This house has a monthly condo fee, which pays for snow removal, grass
cutting, tree maintenance and the upkeep of community areas and buildings.
We drive to the bank in the rain. I sit in the car with a sleeping baby and my thoughts, while Scott puts a quarter in the meter and runs in to ask our loan officer if we can afford it. A few minutes pass and he returns to tell me that they can’t lend us as much because of the monthly fee. It’s not entirely hopeless, however, he tells me. We might be able to make it work.

We schedule another showing for Saturday so that our parents can come and tell us in person if they think moving to summer camp is a horrible idea.

Saturday morning, baby wakes me at 6a.m. I lift her out of bed, remove her wet diaper, snap on a dry one and carry her to the kitchen. She sits on the blue and white rug surrounded by pillows, playing, while I fold laundry and sip black tea with honey. She eats a little breakfast in her high chair: rice cereal and pureed sweet potatoes. She chomps and gulps at the water from her jelly jar, her two and a half teeth clinking against the glass. Scott gets out of bed, checks his phone for messages, kisses us good morning, dresses and takes the dog out. I try to nurse and get baby to nap, but she hardly sleeps so when he gets back, Scott makes the pot of coffee, oatmeal and boils some eggs and I put baby in the bouncy seat so that I can wash my face and find my jeans.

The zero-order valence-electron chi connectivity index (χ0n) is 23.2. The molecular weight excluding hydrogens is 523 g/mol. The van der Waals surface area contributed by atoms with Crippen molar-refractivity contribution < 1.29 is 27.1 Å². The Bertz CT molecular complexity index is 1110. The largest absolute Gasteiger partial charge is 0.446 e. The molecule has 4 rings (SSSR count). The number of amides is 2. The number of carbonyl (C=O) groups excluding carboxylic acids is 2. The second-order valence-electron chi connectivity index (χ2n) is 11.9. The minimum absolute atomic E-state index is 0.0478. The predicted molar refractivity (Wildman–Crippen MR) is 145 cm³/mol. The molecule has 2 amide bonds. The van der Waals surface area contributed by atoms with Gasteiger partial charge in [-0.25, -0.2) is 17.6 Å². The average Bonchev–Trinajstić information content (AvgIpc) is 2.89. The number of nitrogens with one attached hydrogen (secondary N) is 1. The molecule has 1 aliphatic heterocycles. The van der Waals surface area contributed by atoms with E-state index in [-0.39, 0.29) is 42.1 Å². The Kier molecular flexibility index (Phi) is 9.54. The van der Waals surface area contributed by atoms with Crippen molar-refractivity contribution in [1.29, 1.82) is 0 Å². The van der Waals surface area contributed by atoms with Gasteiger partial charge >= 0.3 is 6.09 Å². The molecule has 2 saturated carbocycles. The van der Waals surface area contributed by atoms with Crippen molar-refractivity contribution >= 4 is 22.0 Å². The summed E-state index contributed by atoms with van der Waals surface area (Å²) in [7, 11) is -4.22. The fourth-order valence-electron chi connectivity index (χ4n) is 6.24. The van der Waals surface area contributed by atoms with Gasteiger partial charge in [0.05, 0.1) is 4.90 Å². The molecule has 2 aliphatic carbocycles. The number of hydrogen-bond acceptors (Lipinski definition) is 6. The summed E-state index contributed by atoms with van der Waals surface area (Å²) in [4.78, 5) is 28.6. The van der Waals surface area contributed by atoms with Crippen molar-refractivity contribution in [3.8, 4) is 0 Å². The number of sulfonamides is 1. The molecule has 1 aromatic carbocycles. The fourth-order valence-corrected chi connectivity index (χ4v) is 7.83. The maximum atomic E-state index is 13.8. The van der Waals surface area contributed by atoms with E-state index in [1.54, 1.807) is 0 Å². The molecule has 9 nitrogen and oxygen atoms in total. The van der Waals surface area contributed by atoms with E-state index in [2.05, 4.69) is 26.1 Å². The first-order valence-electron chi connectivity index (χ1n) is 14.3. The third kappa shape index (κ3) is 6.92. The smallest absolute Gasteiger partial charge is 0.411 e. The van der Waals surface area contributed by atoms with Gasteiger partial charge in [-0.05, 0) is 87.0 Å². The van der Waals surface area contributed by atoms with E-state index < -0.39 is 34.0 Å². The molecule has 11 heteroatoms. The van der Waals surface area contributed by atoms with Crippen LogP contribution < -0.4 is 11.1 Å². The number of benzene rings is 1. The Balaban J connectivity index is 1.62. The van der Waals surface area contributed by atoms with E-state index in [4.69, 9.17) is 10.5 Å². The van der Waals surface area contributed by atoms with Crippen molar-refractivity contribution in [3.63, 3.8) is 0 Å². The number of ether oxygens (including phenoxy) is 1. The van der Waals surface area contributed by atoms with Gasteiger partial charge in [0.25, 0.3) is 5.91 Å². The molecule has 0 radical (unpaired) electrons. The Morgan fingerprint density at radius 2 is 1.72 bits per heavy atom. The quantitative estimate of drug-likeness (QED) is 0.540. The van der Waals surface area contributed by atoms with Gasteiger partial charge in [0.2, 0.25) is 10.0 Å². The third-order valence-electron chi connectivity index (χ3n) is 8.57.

My parents arrive and soon after giving them hugs and kisses and mugs of coffee with cream, I am delivering a firm warning.

“The house is not in a normal neighborhood. It’s kind of weird. Picture a trailer park but with houses instead of trailers.” I tell them.

We cram into the car. Dad’s knees touching the dash; Mom and I squeezing beside the babyseat in the backseat; Scott driving. When we get there and pass the other cottages, my parents aren’t alarmed. At the house, Scott’s mother and father are there. Our realtor is there too.

When we enter the house, no one really says anything and I can almost hear the saliva squeezed from their tongues as they bite to silence their first impressions.

Then,

“A little paint and a good clean!”

“You could hire someone to refinish the floors.”

“Maybe you could put a bathroom upstairs between the bedrooms.”

They’re optimistic. They see the charm and potential, but mostly, I think they see how much we like it.

The floors are dusty and faded. The paint is chipping in places and there are cobwebs in most corners. Renters reside here currently with two pretty cats. I can imagine this as our home. Amelia learning how to climb those stairs. Sitting for dinner beside the glowing pellet stove. Gardening in pots on the porch. ---I couldn’t really picture us in the first house where we made an offer. I could imagine us in the yard building a vegetable garden and walking to town for coffee and cake, but inside the house, it was too sprawling, too boring to inspire me. It was a logical house for us. Not really an emotional one. --- But this A-Frame at the end of the lane conjures feelings of nostalgia ---as if I were an old lady already, with a crinkling photo album on my lap. It’s us. The exposed pine, the proximity of the forest, all the shelves and cabinets and the big windows. How it’s close to town and close to the woods. It’s the one. I’m sure of it.